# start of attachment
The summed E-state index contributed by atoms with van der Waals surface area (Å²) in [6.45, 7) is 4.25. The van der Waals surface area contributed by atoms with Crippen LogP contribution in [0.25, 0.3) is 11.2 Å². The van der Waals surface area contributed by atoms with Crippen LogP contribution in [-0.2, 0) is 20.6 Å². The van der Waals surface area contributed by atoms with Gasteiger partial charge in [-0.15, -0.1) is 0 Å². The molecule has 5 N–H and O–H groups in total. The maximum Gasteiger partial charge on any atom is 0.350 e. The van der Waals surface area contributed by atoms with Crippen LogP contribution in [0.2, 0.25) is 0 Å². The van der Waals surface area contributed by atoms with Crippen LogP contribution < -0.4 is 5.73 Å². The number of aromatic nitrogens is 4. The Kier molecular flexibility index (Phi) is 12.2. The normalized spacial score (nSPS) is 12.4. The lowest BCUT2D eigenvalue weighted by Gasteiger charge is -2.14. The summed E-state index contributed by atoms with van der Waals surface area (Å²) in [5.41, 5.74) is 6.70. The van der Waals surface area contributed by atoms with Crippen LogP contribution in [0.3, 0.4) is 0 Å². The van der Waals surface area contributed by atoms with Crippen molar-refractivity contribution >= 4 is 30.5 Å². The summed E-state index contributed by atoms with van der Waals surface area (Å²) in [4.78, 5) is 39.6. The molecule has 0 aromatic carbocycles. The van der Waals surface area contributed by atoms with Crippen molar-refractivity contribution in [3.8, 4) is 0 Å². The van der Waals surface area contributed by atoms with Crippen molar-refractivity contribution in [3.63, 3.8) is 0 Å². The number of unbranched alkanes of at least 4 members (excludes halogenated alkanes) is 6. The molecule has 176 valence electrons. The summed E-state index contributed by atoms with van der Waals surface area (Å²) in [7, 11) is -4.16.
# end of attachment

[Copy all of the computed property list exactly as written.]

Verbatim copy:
The summed E-state index contributed by atoms with van der Waals surface area (Å²) in [6.45, 7) is 4.25. The van der Waals surface area contributed by atoms with Crippen LogP contribution in [0.25, 0.3) is 11.2 Å². The van der Waals surface area contributed by atoms with Crippen LogP contribution in [-0.2, 0) is 20.6 Å². The van der Waals surface area contributed by atoms with Gasteiger partial charge in [-0.15, -0.1) is 0 Å². The molecule has 5 N–H and O–H groups in total. The maximum Gasteiger partial charge on any atom is 0.350 e. The van der Waals surface area contributed by atoms with Crippen LogP contribution in [0.2, 0.25) is 0 Å². The van der Waals surface area contributed by atoms with Crippen LogP contribution < -0.4 is 5.73 Å². The number of aromatic nitrogens is 4. The Kier molecular flexibility index (Phi) is 12.2. The normalized spacial score (nSPS) is 12.4. The lowest BCUT2D eigenvalue weighted by Gasteiger charge is -2.14. The summed E-state index contributed by atoms with van der Waals surface area (Å²) in [5.41, 5.74) is 6.70. The van der Waals surface area contributed by atoms with Crippen LogP contribution in [0.3, 0.4) is 0 Å². The van der Waals surface area contributed by atoms with Crippen molar-refractivity contribution >= 4 is 30.5 Å². The summed E-state index contributed by atoms with van der Waals surface area (Å²) in [4.78, 5) is 39.6. The molecule has 0 aromatic carbocycles. The van der Waals surface area contributed by atoms with Crippen molar-refractivity contribution in [3.8, 4) is 0 Å². The van der Waals surface area contributed by atoms with Crippen molar-refractivity contribution in [3.63, 3.8) is 0 Å². The number of unbranched alkanes of at least 4 members (excludes halogenated alkanes) is 6. The molecule has 176 valence electrons. The summed E-state index contributed by atoms with van der Waals surface area (Å²) in [7, 11) is -4.16.